Baby Steps


College student Evan Holsonback does not like fake stories, and none of his friends seem to, either. So to honor them, I’m going to tell you a real story: theirs.

Going into the interview for this story, I only knew a few facts:
1) I would be interviewing some “very cool” college students.
2) These college students had been noticed by leadership at Summit for their service in various children’s ministries.
3) These same college students also once complimented Herndon Campus Pastor Zach Van Dyke’s shoes and now—according to several sources—he “won’t stop talking about it.”

After a couple of emails back and forth between Evan and me, we arranged to meet for an interview. I’d be bringing along my computer and a notepad (so that I looked like a real journalist). He’d be bringing along his posse (Bianca Pizarro, Edson Vargas, Craig Carrier, Libby Rymer, and Yasmine Plantilla).

In writing this story, I have already caught myself referring to this group of college students as “kids,” several times. It’s part of the paradoxical nature of college students: from the outside, college seems like a kind of “in-between” stage of life, a stepping stone to adulthood. And while we expect someone at this stage to make adult decisions (including, but not limited to: What they’re going to do with their entire lives, etc.), we also sell them short in a lot of really big and really important ways. Culturally, we’ve come to view college as a time of irresponsibility and selfishness. I felt it when I was a college student—this idea that only upon graduation will I, a “kid,” become an adult; only then will I have entered the “real world.”

Well, my new friends Evan, Bianca, Edson, Craig, Libby, and Yasmine are not kids. But they do spend a lot of their time with them. On any given Sunday at Summit, you can find each of these not-kids either cradling babies, reading the Bible with second graders, or emotionally preparing fifth graders for the flaming trash can that we lovingly refer to as “middle school.”

…But why? Why is a group of six (truly very cool) college students spending so much of their time within the walls of Summit? If college is a time of selfishness for so many, why are they instead deciding to spend a great deal of their time so selflessly?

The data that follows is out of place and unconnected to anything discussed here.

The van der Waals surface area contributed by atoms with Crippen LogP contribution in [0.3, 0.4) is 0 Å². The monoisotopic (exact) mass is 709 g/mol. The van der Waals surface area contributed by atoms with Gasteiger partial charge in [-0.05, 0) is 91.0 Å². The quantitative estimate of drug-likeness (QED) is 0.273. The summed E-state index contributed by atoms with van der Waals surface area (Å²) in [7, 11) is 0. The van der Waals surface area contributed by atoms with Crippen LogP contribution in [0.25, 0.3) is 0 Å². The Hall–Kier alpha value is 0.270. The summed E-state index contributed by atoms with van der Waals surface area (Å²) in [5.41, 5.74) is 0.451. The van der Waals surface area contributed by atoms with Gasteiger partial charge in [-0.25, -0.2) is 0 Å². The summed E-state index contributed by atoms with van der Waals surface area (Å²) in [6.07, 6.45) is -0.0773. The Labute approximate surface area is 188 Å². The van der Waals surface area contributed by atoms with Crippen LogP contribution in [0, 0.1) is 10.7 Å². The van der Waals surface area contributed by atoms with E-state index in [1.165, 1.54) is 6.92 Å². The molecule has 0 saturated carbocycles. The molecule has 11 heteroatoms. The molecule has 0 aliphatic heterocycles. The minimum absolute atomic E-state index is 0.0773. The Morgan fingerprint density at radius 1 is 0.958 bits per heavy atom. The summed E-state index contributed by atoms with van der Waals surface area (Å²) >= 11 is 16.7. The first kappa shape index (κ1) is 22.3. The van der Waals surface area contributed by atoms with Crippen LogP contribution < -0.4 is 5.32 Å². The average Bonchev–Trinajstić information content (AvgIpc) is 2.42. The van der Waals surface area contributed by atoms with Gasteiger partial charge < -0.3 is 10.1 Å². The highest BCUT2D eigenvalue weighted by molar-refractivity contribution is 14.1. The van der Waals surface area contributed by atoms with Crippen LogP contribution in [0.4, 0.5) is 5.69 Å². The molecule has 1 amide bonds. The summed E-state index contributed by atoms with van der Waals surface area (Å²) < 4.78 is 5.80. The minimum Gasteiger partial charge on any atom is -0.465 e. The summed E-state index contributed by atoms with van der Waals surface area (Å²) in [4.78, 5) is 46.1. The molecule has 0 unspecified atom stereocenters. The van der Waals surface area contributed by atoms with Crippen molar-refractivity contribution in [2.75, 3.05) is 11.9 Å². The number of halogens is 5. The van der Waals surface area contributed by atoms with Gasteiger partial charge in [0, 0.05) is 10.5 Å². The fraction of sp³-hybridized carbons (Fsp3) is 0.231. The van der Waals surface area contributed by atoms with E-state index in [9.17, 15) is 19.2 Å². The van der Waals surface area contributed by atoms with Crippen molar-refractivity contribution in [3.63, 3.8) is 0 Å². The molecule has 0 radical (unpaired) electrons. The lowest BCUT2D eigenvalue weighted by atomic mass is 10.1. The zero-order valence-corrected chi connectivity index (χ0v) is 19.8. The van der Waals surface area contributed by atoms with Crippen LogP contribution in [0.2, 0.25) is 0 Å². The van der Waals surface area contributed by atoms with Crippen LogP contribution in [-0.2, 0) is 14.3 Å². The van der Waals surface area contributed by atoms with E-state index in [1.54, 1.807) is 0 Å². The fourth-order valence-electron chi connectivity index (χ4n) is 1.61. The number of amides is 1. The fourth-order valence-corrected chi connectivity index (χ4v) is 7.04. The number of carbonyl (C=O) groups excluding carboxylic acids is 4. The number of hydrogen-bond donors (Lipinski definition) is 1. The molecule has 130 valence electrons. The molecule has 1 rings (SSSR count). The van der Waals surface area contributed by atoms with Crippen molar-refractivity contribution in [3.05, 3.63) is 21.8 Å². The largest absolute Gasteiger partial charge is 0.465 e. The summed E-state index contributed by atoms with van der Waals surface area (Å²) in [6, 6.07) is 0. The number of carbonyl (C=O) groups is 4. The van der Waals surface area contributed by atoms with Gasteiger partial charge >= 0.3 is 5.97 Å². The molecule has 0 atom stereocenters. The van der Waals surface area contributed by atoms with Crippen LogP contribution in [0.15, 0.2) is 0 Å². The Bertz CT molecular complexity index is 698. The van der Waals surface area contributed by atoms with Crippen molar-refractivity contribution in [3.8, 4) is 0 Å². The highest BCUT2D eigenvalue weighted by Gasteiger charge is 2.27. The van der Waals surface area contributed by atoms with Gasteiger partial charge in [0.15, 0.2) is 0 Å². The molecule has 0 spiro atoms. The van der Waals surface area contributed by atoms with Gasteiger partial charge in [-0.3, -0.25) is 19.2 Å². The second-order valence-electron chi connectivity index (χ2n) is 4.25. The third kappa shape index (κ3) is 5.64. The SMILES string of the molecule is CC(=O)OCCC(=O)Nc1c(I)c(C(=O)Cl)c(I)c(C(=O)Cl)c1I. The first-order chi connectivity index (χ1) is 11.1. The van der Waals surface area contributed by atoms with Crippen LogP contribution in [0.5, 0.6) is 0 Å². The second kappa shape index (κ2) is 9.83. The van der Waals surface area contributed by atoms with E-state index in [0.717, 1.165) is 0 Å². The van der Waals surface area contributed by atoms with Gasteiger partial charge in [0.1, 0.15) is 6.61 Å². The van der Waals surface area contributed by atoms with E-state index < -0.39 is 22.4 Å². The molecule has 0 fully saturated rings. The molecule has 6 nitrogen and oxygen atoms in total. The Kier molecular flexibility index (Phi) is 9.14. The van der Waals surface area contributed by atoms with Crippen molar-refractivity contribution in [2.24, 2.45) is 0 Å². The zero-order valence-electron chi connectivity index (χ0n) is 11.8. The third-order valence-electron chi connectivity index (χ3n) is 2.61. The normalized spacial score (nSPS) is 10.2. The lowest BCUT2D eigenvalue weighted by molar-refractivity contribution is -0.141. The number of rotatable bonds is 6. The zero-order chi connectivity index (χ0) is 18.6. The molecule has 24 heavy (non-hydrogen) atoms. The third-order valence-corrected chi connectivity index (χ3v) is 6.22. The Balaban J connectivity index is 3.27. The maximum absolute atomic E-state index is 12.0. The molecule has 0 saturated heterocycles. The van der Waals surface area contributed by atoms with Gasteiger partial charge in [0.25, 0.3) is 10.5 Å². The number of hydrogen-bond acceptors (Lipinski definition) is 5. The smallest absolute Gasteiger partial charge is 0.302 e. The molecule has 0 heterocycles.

Bianca’s decision to serve at Summit was influenced largely by her own past. Growing up in Puerto Rico as a child of a single mother, college students at the local church that she attended were critical to her development—not just as a young Christian but as a human. Knowing how she had been so positively affected by the college students who had poured into her at a young age, Bianca felt like she couldn’t keep that to herself. So now she finds herself in a role reversal of sorts—now she is the college student investing in younger children. “As the church pours into you,” she says, “you then pour into the church.”

Edson has never had an emotional moment in which the clouds parted and a voice from the sky told him where he fits. He says he’s always relied much more on logic than emotion, anyway—it’s always seemed clear to him when reading the Bible that we are called to do things. The hazier part has been figuring out what, exactly, his things are. In regard to his service at Summit, he recalls a critical moment in which Evan asked him, “Don’t you think you should serve at the church you go to?” At that moment, it all seemed pretty obvious to him, and that night he found himself drafting an email to the Base Camp team at Summit. But even after diving into serving, it took him a while to feel like he was doing it for the “right reasons.”


Yasmine has had a similar experience. After serving at Summit a while back, she took a break to reevaluate when she found herself feeling under-appreciated and isolated. In her time away from serving, she began to question herself. Why did she need so much affirmation in what was supposed to be purely a gift to the Lord, to the church, to the parents and children she was serving? And if it felt like a chore, should she even be doing it at all?

After Yasmine voices these feelings, they are echoed in some way by every member of the group. It appears that each of them, at some point, has been plagued by similar questions.